In Oregon, Cornelia Taylor, MD, just started her third hospitalist job in four years in the form of a new position at Oregon Health Sciences University in Portland. When she ramped up this latest job search, she says she too was looking for the antithesis of her previous positions.
Because she came from a small community hospital in her prior job, for instance, Dr. Taylor wanted a facility that offered a lot of subspecialty support.
As the mother of young children, she also needed a more family-friendly schedule than the call-based shifts she’d previously worked. She was also interested in a more comprehensive benefits package that included such items as disability and retirement contributions.
And unlike Dr. Bell in Nashville, Dr. Taylor specifically looked for offers that weren’t executive positions. “I’ve done other things where I was medical director of this and assistant vice president of that,” she says. “I’ve had my fill of administrative headaches.”
This latest short list of must-haves “subspecialty support, less administrative responsibility, a more doable schedule and broader benefits “is a far cry from what Dr. Taylor says used to appeal to her. Now, the job feelers she receives in the mail for highly-paid positions go unnoticed.
“My priority used to be making lots of money,” Dr. Taylor admits. “Now my priority is to actually have some balance between money and time.”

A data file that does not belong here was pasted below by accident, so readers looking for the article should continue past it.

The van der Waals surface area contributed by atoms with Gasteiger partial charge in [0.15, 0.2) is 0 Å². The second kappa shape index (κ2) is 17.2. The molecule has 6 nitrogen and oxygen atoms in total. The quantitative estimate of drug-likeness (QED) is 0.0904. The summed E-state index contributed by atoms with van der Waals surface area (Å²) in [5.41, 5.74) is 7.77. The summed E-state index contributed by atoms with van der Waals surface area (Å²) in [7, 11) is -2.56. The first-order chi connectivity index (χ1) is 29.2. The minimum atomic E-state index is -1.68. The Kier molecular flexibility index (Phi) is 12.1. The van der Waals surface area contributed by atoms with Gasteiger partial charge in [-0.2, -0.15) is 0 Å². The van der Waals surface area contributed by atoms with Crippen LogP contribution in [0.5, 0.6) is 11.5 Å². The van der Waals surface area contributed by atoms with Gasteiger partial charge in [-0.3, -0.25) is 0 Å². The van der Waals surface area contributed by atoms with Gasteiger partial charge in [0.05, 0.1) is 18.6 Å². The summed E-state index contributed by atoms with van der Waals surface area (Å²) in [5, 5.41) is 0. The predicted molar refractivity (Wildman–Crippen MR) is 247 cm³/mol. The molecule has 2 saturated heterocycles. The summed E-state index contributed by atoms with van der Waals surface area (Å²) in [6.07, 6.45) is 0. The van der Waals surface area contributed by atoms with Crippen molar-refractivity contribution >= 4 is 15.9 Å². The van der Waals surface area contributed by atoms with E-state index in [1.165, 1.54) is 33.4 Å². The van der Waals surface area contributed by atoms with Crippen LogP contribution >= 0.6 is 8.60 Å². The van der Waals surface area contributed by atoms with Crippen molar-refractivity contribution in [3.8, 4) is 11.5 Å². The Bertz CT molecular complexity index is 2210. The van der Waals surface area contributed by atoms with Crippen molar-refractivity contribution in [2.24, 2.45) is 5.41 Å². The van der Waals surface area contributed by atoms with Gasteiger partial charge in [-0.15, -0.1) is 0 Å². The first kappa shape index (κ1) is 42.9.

Both Drs. Taylor and Tuley say that when they approached their latest job search, they used some of the lessons learned from previous times they’d been recruited. In one former position, for instance, Dr. Taylor says she wished that she had paid more attention to what was being glossed over in the interview process.
“I kept trying to get information about the schedule that I felt I never got, until it was my schedule,” she says. The fact that the previous position was a brand new hospitalist program “and that she was the first person hired, as director “meant that she didn’t have colleagues onsite to talk to. When looking for her latest position, she says, she steered clear of start-up programs.
Dr. Tuley, on the other hand, is joining a start-up program, a situation where she likewise ran into problems in previous positions.